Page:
Following the stretching and blowing, the container is rapidly cooled and removed from the blowing mold.

The containers obtained by the injection-stretch blow molding process of the present invention are characterized by good impact properties in combination with high rigidity and high ESCR.

The articles prepared according to the present invention are hollow containers and bottles that can be used in various food and non-food applications, in particular for consumer packaging. The food applications comprise in particular the storage of juices, dry products and dairy products. The non-food applications comprise in particular the storage of cosmetic, detergents and pharmaceutical products.

EXAMPLES

Example 1

1. Pellet Properties

The polyethylene resins of Grades X and Y have a bimodal molecular weight distribution produced in two serially connected slurry loop reactors i.e. a double loop reactor using a Ziegler-Natta catalyst system and thus comprises two polyethylene fractions. The GPC are shown in FIG. 1. Grade Z is a polyethylene resin produced in the presence of a metallocene catalyst. Grades X and Z are comparative examples.

Table 1 shows the properties of the resins Grades X, Y and Z.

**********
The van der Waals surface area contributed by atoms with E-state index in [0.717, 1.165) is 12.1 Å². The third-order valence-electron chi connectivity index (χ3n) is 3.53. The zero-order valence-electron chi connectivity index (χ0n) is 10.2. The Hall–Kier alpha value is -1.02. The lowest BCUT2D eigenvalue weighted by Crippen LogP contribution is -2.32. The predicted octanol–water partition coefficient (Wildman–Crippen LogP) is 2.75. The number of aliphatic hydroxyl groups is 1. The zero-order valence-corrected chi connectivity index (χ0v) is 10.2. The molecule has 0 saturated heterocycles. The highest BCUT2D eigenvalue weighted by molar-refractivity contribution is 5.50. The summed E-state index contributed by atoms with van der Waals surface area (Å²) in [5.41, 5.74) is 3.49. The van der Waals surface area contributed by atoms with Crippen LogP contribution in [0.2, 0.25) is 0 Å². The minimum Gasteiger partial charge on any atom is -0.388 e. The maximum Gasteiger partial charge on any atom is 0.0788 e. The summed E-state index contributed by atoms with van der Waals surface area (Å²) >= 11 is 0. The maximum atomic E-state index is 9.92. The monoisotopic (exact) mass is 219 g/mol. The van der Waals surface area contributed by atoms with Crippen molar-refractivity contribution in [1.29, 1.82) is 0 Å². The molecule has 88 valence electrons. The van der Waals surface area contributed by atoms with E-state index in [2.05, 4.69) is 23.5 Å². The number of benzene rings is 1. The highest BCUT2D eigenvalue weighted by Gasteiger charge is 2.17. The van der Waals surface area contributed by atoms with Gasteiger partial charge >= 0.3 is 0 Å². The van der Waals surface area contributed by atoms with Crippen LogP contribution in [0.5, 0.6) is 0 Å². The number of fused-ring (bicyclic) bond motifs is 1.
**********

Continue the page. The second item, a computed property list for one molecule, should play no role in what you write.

TABLE 1
GradeXYZ
DENSITY(kg/m3)958959958
MI-2(g/10 min)0.30.877.8
HLMI(g/10 min)30.177.6173.5
ESCR100% Igepal Co-630>400>40022
F50 (h)
GPCMn (g/mol)119041103319363
Mw (g/mol)16248112616354548
Mz (g/mol)951002846796101876
d (Mw/Mn)13.611.42.8
d′ (Mz/Mw)5.96.71.9
Swell (%)Log shear rate
7.073934.75N/A
14.4841.2539.75N/A
28.84646.75N/A
71.55654N/A
142.563.7567.5N/A
272.175.2577.75N/A
715.693.7594N/A
N/A = Not applicable. It was impossible to measure the swell.

The density was measured according to the method of standard test ASTM 1505 at a temperature of 23° C. The melt index M12 and high load melt index HLMI were measured by the method of standard test ASTM D 1238 respectively under a load of 2.16 kg and 21.6 kg and at a temperature of 190° C.

ESCR was measured according to ASTM D 1693 using 100% Igepal CO-630 as a chemical agent.

The molecular weight distributions (MWD) d and d′ are defined by the ratio Mw/Mn and Mz/Mw respectively where Mn (number average molecular weight), Mw (weight average molecular weight) and Mz (z-average molecular weight) are determined by gel permeation chromatography (GPC). MWD was measured as Mw/Mn (weight average molecular weight/number average molecular weight) determined by GPC analysis.